Riding with the Rangers: 'Yes, Virginia' and the one-day return of a comic-strip classicDec 13, 2013 By Steven R. Peck
A nice part of having a traditional downtown commercial district that's friendly to pedestrians is obvious this time of year, when holiday decorations are decking the downtown halls.
We've done our part this year, dusting off the "Yes, Virginia" window display that is based on what probably is the most-famous newspaper editorial ever written. It was in 1897 when Francis Church, editor of the New York Sun, was shown a letter to the editor by a little girl named Virginia O'Hanlon. She said she had been hearing from her friends and others that there really was no Santa Claus. Her parents suggested she write to the editor of the the New York Sun and ask him. So she did, and editor Church responded with the famous line "Yes, Virginia, there is a Santa Claus," going on to explain why.
We created the colorful tableau almost 10 years ago in conjunction with a downtown Christmas decorating contest with the theme "Christmas Through the Eyes of a Child." (Not to brag, but it took first prize.)
Debbie Evans and Marcia McBeath of The Ranger and Ranger Printers staffs put the pictures and words together that first year, and this is only the second or third time it has been displayed.
It has been altered slightly to accommodate some changes to our front windows. Some say it looks better this time around. Either way, it's a fun part of our Christmas season in 2013.
Assisting Debbie and Marcia again this year were Kim Draper and Shannon Stover, along with 5-year-old Alondra Osorio, who provided a healthy dose of early Christmas spirit for everyone as the decorations were going up.
Who was that bug-eyed flatlander riding a blanketed horse into the colorful first frame of last Sunday's "Snuffy Smith" comic strip in The Ranger? None other than Barney Google, that's who. Hope you noticed. Who knows when Barney might show up again.
"Snuffy Smith" is one of The Ranger's three original comic strips from our conversion from weekly to daily publication in 1960 ("Beetle Bailey" and "Blondie" are the others). "Snuffy" had been a famous comic strip for decades before that -- but not always by that name. Originally it was known as "Barney Google," which was one of the great and wildly successful early newspaper comics. The character was a city slicker who owned an old racehorse named Spark Plug, and in the 1920s it was the top comic strip in the United States, even inspiring a famous song of its era, "Barney Google (With the Goo-Goo-Googly Eyes)." If you watched the HBO series "Boardwalk Empire" this fall, you might remember hearing the song in the background of a scene at a nightclub.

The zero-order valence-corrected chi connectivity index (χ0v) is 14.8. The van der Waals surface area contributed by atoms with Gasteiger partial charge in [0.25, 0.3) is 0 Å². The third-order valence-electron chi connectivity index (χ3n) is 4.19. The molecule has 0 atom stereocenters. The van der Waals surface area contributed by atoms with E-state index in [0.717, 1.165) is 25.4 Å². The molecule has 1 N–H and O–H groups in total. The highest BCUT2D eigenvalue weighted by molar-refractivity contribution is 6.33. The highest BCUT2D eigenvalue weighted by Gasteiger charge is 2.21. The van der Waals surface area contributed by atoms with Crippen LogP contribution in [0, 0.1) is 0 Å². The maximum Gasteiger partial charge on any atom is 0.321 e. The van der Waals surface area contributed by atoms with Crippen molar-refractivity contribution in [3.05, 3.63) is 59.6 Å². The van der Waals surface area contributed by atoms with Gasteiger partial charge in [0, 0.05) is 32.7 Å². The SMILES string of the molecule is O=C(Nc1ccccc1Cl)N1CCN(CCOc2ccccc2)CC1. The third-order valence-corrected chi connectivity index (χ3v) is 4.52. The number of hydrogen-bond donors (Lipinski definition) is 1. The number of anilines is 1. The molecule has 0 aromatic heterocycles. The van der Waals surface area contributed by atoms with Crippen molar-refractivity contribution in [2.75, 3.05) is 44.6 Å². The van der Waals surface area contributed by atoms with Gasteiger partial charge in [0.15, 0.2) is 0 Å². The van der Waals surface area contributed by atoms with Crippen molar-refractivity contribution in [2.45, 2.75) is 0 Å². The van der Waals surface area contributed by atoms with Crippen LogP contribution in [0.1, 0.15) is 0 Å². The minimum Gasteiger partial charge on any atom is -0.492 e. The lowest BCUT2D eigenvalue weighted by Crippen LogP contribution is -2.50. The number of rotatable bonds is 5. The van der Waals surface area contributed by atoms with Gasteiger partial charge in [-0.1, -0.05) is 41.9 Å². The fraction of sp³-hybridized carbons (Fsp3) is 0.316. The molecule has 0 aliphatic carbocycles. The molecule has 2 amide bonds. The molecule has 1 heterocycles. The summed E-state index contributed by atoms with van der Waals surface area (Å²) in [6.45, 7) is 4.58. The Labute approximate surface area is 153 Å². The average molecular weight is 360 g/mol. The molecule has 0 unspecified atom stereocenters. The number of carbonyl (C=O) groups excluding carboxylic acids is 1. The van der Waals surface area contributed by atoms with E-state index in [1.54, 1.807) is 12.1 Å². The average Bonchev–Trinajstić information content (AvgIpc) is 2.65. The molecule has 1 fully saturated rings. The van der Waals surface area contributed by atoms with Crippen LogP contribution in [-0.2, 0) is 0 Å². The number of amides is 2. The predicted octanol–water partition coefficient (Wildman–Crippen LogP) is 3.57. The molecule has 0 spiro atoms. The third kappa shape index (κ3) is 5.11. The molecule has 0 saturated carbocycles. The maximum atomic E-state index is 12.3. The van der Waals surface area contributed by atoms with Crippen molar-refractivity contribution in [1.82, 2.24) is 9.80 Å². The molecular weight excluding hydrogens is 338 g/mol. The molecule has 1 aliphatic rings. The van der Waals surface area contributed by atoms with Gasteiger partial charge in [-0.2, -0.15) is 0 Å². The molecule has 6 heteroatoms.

The strip's popularity was eroding a bit by the time of the Great Depression, so creator Bill deBeck wrote a new story line. Barney Google inherited some land in rural North Carolina, and he rode Spark Plug into the mountains to inspect his new property. The place was called Hootin' Holler.
It was there that he met a feisty little moonshiner named Snuffy Smith, and for some years deBeck had good fun with Barney intermingling with the hillbillies of Hootin' Holler. DeBeck by this time had a young assistant, who was both a good artist and a good gag writer. Fred Lasswell was his name, and he had grown up in the rural South. That helped polish the newly popular theme of city slicker in the backwoods.
Before long, with the urban "jazz age" that had birthed the strip no longer topical, Snuffy Smith became so popular that the name of the strip was changed to "Barney Google and Snuffy Smith." That's the name it had when The Ranger picked it up in 1960, but by that time Barney Google himself had all but disappeared. Beginning in the 1950s, the strip went many years with no appearance by Barney Google at all. Lasswell, a better artist than deBeck (he's considered one of the all-timers, in fact) made Snuffy a star. The expertly crafted strip neared the 1,000-paper mark in the 1960s, the gold standard for any newspaper comic.
Lasswell died in the 1980s, and his younger assistant, John Rose, took over. By then, the strip was known simply as "Snuffy Smith," and comics-watchers wondered if Barney Google ever would be seen again. After many years of absence, Rose put Barney in for a full week of strips a few years ago, and on Sunday there he was again, riding Spark Plug and saying howdy to the gang in Hootin' Holler.
I've been a newspaper comics buff for a long time, and I knew the history of this strip quite well as I set out to write today's column. But there were a few dates I had forgotten, so I looked them up online using -- you guessed it -- Google.
In case you wondered where the term for the huge Internet search engine came from, now you know.
Thanks, Barney Google. Even if it was just for the day, after all these years it was good to have you back Riding with the Rangers.